Diversity circuits where the instantaneously larger of the input signals is passed to the receiver, operate with sufficient speed to follow the rather large and rapid fluctuations of the received signal strength that are present due to multipath fading. Determining when to transfer or hand off the communications function to another cell, however, is not dependent on rapid fluctuations but is dependent on the mobile position and average signal strength. Accordingly, both instantaneous and average signal strengths must be determined.
As seen in FIG. 1 two receivers and two antennas are required for each area to be covered. However, in areas where the number of subscribers is quite high it is necessary to provide smaller cells and re-use frequencies in cells that are relatively close to each other in order to provide a sufficiently high number of channels to handle the communication traffic. In such areas it is conventional to subdivide cells into sectors and use directional antennas to reduce interfering signals from other cells. Each sector would require two antennas and two receivers for maintaining diversity as noted above. Where a cell, for example, is divided into three 120° sectors, six receiving antennas would be required. When the cell is further divided, maintaining diversity would lead to a prohibitively large number of antennas and overcrowding of support towers and the like. Clearly, under such circumstances it would be desirable to provide the benefits of diversity but with fewer antennas being required in each sector of a cell.
We have discovered that effective diversity with only one receiver antenna in each sector of a sectored cell may be obtained through the use of "adaptive" diversity. Such diversity dynamically adapts to changing signal conditions wherein an analog comparator accepts RSSI signals from two receivers and the receivers operate to receive the signals from three sectors of a sectored cell; one receiver being connected to the center sector antenna and the other receiver being switchably connected between left and right adjacent sector antennas. Effective diversity is maintained (for a large portion of the time) between the center sector and one of the adjacent sectors. For very short periods of time the audio is taken from the center sector only while the second receiver measures RSSI in the other adjacent sector. By keeping track of average signal levels in both adjacent sectors we can adaptively determine which adjacent sector has the largest average signal and use it during the large time period when diversity is in effect.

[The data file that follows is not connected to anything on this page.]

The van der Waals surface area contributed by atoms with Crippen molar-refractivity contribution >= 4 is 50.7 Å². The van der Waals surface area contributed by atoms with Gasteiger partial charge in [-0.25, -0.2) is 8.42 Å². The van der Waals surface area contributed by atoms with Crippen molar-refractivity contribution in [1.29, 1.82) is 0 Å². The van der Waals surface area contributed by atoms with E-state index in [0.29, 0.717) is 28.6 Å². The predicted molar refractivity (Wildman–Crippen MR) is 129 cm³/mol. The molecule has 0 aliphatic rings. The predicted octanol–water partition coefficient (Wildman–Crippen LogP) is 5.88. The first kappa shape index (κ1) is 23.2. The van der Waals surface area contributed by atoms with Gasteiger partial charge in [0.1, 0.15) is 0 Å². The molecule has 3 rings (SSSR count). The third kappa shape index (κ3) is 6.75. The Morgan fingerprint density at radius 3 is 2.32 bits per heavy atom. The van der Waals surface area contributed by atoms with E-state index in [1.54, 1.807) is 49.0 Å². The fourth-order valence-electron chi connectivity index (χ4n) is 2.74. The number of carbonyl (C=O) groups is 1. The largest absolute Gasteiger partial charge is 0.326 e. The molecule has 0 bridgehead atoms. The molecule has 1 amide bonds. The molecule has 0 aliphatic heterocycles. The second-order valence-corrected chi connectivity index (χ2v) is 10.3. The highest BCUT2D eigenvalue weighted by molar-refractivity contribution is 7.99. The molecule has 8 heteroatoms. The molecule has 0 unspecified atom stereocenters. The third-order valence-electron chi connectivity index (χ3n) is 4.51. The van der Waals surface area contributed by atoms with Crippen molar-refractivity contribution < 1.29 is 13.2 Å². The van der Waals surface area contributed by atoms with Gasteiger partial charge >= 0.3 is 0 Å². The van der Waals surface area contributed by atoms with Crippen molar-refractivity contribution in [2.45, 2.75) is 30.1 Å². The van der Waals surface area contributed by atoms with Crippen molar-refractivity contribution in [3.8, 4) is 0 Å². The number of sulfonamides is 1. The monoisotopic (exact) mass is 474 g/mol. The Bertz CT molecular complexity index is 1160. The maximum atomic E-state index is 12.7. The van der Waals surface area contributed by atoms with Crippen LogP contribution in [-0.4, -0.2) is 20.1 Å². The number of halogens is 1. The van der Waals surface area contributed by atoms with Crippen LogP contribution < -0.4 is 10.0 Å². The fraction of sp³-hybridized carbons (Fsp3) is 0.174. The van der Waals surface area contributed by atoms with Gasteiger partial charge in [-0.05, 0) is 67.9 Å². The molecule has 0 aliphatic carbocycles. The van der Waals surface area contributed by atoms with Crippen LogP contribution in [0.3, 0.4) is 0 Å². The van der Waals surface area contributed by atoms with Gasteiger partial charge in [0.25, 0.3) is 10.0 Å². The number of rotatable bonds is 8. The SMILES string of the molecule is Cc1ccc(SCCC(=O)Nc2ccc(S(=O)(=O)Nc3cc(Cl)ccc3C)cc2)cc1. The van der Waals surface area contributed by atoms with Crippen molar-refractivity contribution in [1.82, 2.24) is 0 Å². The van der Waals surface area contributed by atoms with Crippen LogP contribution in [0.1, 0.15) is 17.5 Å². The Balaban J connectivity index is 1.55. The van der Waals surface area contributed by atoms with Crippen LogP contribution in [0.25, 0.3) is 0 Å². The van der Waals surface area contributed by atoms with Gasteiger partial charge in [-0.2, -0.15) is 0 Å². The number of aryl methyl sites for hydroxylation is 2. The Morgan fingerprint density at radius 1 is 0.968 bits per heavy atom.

Such adaptive diversity method and apparatus not only maintains diversity where large rapid fluctuations of signal level occur but also dynamically adapts to changing conditions due to movement of the mobile unit. Thus, the shortcomings of the prior art are overcome.
These and further objects and advantages of the present invention will become more apparent upon reference to the following specification, appended claims and drawings.
FIG. 1 is a diagram of a prior art base station including a diversity system whereby the strongest of the two audio signals received by two antennas is used to maintain a higher average signal level;
FIG. 2 shows part of a cell which has been divided into a number of sectors with each sector including a directional antenna;
FIG. 3 illustrates a manner in which adjacent sector diversity may be obtained using three directional antennas and three receivers;